11-22-2006: Cnn.com did a bad thing in the “eyes” of search engine spiders, Google Pidgeon
Rank™ and other indices of web page spamiliciousness: they duped their own content about Yahoo! acquiring AOL, then changed the date for it. I’m a bit of a prig, so before I even knew what was happening, my keyboard was tapping out comments to blogs.marketwatch.com
(page no longer exists). While I’m no fan
of Google, why let a site get penalized for what they warn webmasters not to do in Webmaster Guidelines?
“…the “Quality Guidelines”…outline some of the illicit practices that may lead to a site being removed entirely from the Google index.”
One practice you should avoid:
“Don’t create multiple pages, sub-domains, or domains with substantially duplicate content.”
Cnn.com isn’t exactly a train-wreck of spam and duped pages — yet — but I hate to see it come to that, so I pointed out to Blogs Market Watch that the article is not “news” in the classic sense. They posted an updated story saying that I have the links to both articles (they mispelled my name, but mentioned me in the same breath as Henry Blodget, so all is forgiven). This is Fortune’s original story; this is the dupe. The first URL is to their index.html copy; the second is to their monthly magazine archive. I have one question: Why did CNN change the date, the title, AND the subtitle? They might fool the search engines with those tactics, but they didn’t fool me.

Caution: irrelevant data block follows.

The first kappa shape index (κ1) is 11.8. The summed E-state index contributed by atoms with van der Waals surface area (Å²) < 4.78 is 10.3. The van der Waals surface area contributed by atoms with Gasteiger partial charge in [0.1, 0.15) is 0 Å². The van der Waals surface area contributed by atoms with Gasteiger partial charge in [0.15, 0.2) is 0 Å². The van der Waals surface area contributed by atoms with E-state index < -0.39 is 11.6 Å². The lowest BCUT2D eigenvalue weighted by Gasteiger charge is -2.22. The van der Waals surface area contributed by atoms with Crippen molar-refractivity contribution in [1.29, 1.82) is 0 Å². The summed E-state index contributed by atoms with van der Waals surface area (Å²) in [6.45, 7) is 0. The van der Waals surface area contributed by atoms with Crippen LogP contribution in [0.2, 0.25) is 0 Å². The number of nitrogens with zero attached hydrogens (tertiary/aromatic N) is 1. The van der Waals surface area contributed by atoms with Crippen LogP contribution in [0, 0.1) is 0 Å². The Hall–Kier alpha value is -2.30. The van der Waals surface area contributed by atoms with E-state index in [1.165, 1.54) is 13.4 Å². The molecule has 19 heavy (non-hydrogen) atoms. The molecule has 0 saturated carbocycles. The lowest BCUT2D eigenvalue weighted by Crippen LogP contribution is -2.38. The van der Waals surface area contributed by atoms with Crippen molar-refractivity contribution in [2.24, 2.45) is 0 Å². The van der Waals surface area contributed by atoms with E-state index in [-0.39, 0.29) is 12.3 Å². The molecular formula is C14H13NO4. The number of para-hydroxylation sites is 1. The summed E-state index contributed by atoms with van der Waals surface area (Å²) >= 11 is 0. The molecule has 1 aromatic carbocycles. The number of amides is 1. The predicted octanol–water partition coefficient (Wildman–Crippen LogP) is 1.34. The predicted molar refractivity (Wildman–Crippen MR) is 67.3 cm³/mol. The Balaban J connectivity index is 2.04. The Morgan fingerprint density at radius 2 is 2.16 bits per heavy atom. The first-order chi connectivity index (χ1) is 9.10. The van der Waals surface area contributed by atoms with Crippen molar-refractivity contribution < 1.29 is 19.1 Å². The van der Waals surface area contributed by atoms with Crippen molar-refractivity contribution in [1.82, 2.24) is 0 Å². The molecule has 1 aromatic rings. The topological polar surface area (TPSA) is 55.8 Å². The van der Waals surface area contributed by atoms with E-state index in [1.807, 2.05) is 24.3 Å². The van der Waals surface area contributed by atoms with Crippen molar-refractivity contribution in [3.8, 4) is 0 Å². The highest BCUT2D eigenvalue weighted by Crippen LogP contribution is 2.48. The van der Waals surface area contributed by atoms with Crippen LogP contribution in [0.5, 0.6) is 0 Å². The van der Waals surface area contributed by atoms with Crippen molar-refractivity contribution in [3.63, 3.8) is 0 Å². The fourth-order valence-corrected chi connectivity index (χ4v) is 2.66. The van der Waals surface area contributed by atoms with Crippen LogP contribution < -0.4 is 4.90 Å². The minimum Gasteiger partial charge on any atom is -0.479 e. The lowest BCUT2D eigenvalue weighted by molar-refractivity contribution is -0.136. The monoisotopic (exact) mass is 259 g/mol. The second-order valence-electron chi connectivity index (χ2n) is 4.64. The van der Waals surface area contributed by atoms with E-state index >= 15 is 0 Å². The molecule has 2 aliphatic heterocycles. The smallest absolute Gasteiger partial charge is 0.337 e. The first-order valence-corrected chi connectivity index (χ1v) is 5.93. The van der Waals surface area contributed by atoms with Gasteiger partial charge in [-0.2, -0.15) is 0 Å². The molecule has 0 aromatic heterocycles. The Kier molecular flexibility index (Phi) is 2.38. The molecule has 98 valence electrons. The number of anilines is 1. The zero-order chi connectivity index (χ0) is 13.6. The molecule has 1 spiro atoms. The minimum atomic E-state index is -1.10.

AOL One of the Worst Acquisitions Ever
11-22-2006: AOL made the list of ten worst Internet acquisitions ever, down there at #2. What a gnarl-up TW’s grab for them was. Since acquiring AOL, TW has paid $750 million to settle a horrendous accounting fraud scandal, two states have sued AOL for deceptive cancellation policies, the FTC went after AOL for consumer complaints, and they’ve lost 13 million subscribers…that’s just what I can reel off the top of my head. Way to blow whatever they had going for them…what was it, again?
Yahoo New Search Leader, AOL Trailing
11-22-2006: From IBM Watch (page no longer exists), some surprising news: Yahoo beat Google for most growth in searches this quarter, while AOL holds steady at just 6% of all searches (roughly 323,000 a month) on their tacky swipe of Google’s search engine.
Randy Falco Likes the Extra “Space”
11-21-2006: Randy Falco says he’s “…fascinated by the Internet space,” which, as we know, connects to a series of tubes that empty out into AOL’s cache servers (does anyone recall their more scorned “features,” like day-old
content?) He continues: “It reminds me a lot about network television 30 years ago”, but won’t say why. You need to know he was in charge of distributing videos to TV stations at nbbc,